The engine weighs 135 kg according to Porsche and it delivers 608 horsepower (453 kW) at 8,500 rpm and 528 N·m (389 lbf·ft) of maximum torque. This is supplemented by two electric motors delivering an additional 279 hp (208 kW). One 154 hp (115 kW) electric motor drives the rear wheels in parallel with the engine and also serves as the main generator. This motor and engine deliver power to the rear axle via a 7-speed gearbox coupled to Porsche's own PDK double-clutch system. The front 125 hp (93 kW) electric motor directly drives the front axle; an electric clutch decouples the motor when not in use. The total system delivers 887 hp (661 kW) and 1,275 N·m (940 lbf·ft) of torque. By October 2012 the engineering design was not finalized, but Porsche provided performance figures of 0–100 km/h (62 mph) in 2.5 seconds, 0-200 km/h (120 mph) in 7.2 seconds, 300 kilometres per hour (190 mph) in 19.9 seconds and a top speed of 340 kilometres per hour (210 mph). In Car and Driver's independent test of the Porsche 918, C/D achieved 0-60 mph in 2.2 seconds (making it the fastest car C/D has ever tested), 0-100 mph in 4.9 seconds, 0-180 mph in 17.5 seconds, and the 1/4 mile in 9.8 seconds. In Motor Trend's independent test of the Porsche 918, they also claimed it was the fastest car to 60 mph that they had ever tested. It stopped from 60-0 mph in 94 feet, and broke Motor Trend's figure 8 record at 22.2 seconds.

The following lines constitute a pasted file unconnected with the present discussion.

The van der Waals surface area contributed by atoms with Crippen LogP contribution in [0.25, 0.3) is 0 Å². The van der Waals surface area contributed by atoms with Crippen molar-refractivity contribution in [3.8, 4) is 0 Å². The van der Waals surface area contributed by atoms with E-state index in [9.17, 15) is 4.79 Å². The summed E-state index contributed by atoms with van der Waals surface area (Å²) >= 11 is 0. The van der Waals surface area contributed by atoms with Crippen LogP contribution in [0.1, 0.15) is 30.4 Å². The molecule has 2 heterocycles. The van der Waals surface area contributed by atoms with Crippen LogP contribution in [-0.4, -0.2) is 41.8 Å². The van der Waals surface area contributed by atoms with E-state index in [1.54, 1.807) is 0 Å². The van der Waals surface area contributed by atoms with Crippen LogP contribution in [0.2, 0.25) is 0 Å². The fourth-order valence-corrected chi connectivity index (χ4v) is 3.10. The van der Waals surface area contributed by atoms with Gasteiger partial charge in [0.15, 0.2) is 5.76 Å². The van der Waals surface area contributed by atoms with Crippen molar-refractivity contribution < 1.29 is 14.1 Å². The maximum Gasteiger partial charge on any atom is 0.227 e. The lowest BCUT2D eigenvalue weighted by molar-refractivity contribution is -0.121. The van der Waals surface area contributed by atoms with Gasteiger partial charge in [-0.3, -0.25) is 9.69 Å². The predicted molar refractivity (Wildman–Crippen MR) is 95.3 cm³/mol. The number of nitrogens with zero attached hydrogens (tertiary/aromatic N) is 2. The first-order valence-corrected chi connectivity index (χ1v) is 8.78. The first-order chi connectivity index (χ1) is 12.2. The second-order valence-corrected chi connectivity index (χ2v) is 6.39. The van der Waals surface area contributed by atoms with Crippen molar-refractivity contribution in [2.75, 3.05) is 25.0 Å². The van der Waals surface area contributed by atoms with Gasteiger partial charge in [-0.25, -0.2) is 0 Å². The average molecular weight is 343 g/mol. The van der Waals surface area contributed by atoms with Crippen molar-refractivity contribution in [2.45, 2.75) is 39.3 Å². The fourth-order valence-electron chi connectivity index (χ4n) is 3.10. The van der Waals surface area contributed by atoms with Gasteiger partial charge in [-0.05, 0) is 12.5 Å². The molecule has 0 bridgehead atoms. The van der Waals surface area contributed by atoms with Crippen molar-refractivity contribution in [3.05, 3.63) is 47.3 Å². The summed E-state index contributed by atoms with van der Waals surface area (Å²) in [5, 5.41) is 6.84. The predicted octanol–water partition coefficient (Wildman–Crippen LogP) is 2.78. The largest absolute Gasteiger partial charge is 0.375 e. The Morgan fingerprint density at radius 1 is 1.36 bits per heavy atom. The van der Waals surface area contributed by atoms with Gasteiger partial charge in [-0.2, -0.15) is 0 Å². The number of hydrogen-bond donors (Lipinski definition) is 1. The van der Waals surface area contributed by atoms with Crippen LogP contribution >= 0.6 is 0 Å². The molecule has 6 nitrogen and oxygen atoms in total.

The energy storage system is a 312-cell, liquid-cooled 6.8 kW·h lithium-ion battery positioned behind the passenger cell. In addition to a plug-in charge port at the passenger-side B-pillar, the batteries are also charged by regenerative braking and by excess output from the engine when the car is coasting. CO2 emissions are 79 g/km and fuel consumption is 3.0 L/100 km (94 imperial mpg/78 us mpg) under the New European Driving Cycle (NEDC). The U.S. Environmental Protection Agency (EPA) under its five-cycle tests rated the 2015 model year Porsche 918 Spyder energy consumption in all-electric mode at 50 kWh per 100 miles, which translates into a combined city/highway fuel economy of 67 miles per gallon gasoline equivalent (MPG-e) (3.5 L/100 km; 80 mpg-imp gasoline equivalent). When powered only by the gasoline engine, EPA's official combined city/highway fuel economy is 22 mpg-US (11 L/100 km; 26 mpg-imp).